In applications, the capture or sampling probability p typically will have to be estimated. More generally, in order to use SIMEX one needs a parametric model of the measurement error process. This could be done theoretically, based on a model of the sampling process (as in Turchin and Ellner 2000) or empirically based on a small-scale set of replicate measurements at a range of population densities. It is tempting but sadly not feasible to parameterize a sampling error model by smoothing the time series and using the residuals as estimated errors, because the residuals are too dependent on the smoothing method. Two reasonable (and visually very similar) choices of a smooth gave maximum likelihood estimates of p that differed by about a factor of 5.
More on smoothing parameter selection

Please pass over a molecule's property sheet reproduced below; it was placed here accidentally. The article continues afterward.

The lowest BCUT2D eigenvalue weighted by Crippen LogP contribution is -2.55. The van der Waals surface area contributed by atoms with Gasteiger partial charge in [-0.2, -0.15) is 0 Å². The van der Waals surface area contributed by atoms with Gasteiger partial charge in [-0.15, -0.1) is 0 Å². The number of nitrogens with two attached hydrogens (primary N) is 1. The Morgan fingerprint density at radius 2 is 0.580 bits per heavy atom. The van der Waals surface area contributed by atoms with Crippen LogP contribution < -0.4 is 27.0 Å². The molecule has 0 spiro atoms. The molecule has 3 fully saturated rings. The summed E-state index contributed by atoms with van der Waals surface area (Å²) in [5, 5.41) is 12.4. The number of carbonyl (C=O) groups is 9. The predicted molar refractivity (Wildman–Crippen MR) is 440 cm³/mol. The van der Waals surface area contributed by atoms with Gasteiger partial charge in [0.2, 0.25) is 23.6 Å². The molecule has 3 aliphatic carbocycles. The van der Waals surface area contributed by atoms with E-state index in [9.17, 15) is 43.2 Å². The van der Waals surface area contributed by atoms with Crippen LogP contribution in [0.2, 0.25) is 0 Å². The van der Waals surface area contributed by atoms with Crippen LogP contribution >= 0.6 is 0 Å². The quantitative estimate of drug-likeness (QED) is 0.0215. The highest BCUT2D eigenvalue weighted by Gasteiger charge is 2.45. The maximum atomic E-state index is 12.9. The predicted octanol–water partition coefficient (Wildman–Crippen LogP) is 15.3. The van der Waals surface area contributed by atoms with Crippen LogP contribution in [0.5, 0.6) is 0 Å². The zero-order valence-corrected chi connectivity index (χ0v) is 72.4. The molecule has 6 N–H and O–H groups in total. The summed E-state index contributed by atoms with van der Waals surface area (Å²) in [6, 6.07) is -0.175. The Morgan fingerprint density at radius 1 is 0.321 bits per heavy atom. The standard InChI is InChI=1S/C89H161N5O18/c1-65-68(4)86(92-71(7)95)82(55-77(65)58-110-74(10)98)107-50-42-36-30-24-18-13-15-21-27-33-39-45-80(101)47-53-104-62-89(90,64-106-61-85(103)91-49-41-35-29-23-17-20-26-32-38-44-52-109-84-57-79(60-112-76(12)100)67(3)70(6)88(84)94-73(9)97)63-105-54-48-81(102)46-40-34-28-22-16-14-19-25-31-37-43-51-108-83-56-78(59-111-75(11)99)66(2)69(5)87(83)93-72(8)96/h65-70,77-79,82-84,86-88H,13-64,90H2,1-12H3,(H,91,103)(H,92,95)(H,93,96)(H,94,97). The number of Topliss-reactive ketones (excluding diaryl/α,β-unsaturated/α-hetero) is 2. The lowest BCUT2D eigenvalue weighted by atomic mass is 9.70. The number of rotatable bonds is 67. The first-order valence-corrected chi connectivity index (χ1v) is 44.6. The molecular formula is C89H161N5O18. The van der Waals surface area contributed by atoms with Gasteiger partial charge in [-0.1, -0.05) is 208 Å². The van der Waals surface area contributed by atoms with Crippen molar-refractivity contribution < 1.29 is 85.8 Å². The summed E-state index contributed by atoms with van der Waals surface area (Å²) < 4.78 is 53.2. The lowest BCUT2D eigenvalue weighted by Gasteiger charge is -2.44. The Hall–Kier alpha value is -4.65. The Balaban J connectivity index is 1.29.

In addition to GCV2 we also considered a more conservative criterion based on the spatial autocorrelation of residuals from a fitted model (Ellner and Seifu 2001). Residuals from an insufficiently complex model exhibit positive autocorrelation in the space of independent variables, due to the unfitted structure in the data. The selection criterion is to find the simplest model (as measured by the total effective degrees of freedom for both rate functions) such that the residual spatial autocorrelation (RSA), as measured by Moran's I statistic, is 0. Relative to GCV2 the RSA criterion almost invariably selects slightly simpler models, having slightly higher bias but fewer spurious wiggles on average (Ellner and Seifu, 2001). In the models considered here, fitted rate functions from the RSA and GCV2 criteria were visually almost indistinguishable. We therefore report results only for the GCV2 criterion, which has been tested more thoroughly (Nychka et al. 1992, Ellner and Turchin 1995) and is much quicker to compute.